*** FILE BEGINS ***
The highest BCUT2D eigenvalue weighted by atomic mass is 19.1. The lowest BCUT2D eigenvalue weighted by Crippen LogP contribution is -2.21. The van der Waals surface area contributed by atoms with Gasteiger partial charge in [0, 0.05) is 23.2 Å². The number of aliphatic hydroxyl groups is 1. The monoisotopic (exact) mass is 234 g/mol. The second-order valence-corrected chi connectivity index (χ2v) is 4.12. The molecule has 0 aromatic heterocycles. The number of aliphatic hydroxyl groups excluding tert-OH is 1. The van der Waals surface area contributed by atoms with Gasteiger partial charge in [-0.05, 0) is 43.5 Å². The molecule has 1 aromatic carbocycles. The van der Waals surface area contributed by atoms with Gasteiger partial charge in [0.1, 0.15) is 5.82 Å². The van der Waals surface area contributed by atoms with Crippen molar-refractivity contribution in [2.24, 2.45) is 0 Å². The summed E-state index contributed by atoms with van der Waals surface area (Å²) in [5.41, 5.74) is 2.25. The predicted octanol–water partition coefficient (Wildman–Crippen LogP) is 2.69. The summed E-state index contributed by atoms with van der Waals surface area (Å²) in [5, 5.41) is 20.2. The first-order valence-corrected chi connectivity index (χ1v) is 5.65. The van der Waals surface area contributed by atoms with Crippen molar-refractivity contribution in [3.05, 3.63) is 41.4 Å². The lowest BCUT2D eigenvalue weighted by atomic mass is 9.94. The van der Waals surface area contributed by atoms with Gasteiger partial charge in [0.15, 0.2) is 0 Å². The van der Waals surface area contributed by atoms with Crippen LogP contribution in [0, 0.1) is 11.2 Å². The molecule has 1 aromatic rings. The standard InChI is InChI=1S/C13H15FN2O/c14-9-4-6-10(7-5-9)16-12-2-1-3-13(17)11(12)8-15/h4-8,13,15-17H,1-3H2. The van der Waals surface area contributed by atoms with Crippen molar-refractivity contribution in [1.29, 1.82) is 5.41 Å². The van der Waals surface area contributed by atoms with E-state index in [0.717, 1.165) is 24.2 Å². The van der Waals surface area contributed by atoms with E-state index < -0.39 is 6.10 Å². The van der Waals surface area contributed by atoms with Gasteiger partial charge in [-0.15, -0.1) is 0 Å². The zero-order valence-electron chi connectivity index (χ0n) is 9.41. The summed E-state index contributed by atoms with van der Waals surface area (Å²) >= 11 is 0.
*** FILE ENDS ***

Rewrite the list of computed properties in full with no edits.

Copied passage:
The highest BCUT2D eigenvalue weighted by atomic mass is 19.1. The lowest BCUT2D eigenvalue weighted by Crippen LogP contribution is -2.21. The van der Waals surface area contributed by atoms with Gasteiger partial charge in [0, 0.05) is 23.2 Å². The number of aliphatic hydroxyl groups is 1. The monoisotopic (exact) mass is 234 g/mol. The second-order valence-corrected chi connectivity index (χ2v) is 4.12. The molecule has 0 aromatic heterocycles. The number of aliphatic hydroxyl groups excluding tert-OH is 1. The van der Waals surface area contributed by atoms with Gasteiger partial charge in [-0.05, 0) is 43.5 Å². The molecule has 1 aromatic carbocycles. The van der Waals surface area contributed by atoms with Gasteiger partial charge in [0.1, 0.15) is 5.82 Å². The van der Waals surface area contributed by atoms with Crippen molar-refractivity contribution in [2.24, 2.45) is 0 Å². The summed E-state index contributed by atoms with van der Waals surface area (Å²) in [5.41, 5.74) is 2.25. The predicted octanol–water partition coefficient (Wildman–Crippen LogP) is 2.69. The summed E-state index contributed by atoms with van der Waals surface area (Å²) in [5, 5.41) is 20.2. The first-order valence-corrected chi connectivity index (χ1v) is 5.65. The van der Waals surface area contributed by atoms with Crippen molar-refractivity contribution in [3.05, 3.63) is 41.4 Å². The lowest BCUT2D eigenvalue weighted by atomic mass is 9.94. The van der Waals surface area contributed by atoms with Gasteiger partial charge in [0.15, 0.2) is 0 Å². The van der Waals surface area contributed by atoms with Crippen LogP contribution in [0, 0.1) is 11.2 Å². The molecule has 1 aromatic rings. The standard InChI is InChI=1S/C13H15FN2O/c14-9-4-6-10(7-5-9)16-12-2-1-3-13(17)11(12)8-15/h4-8,13,15-17H,1-3H2. The van der Waals surface area contributed by atoms with Crippen molar-refractivity contribution in [1.29, 1.82) is 5.41 Å². The van der Waals surface area contributed by atoms with E-state index in [0.717, 1.165) is 24.2 Å². The van der Waals surface area contributed by atoms with E-state index < -0.39 is 6.10 Å². The van der Waals surface area contributed by atoms with Gasteiger partial charge in [-0.15, -0.1) is 0 Å². The zero-order valence-electron chi connectivity index (χ0n) is 9.41. The summed E-state index contributed by atoms with van der Waals surface area (Å²) >= 11 is 0.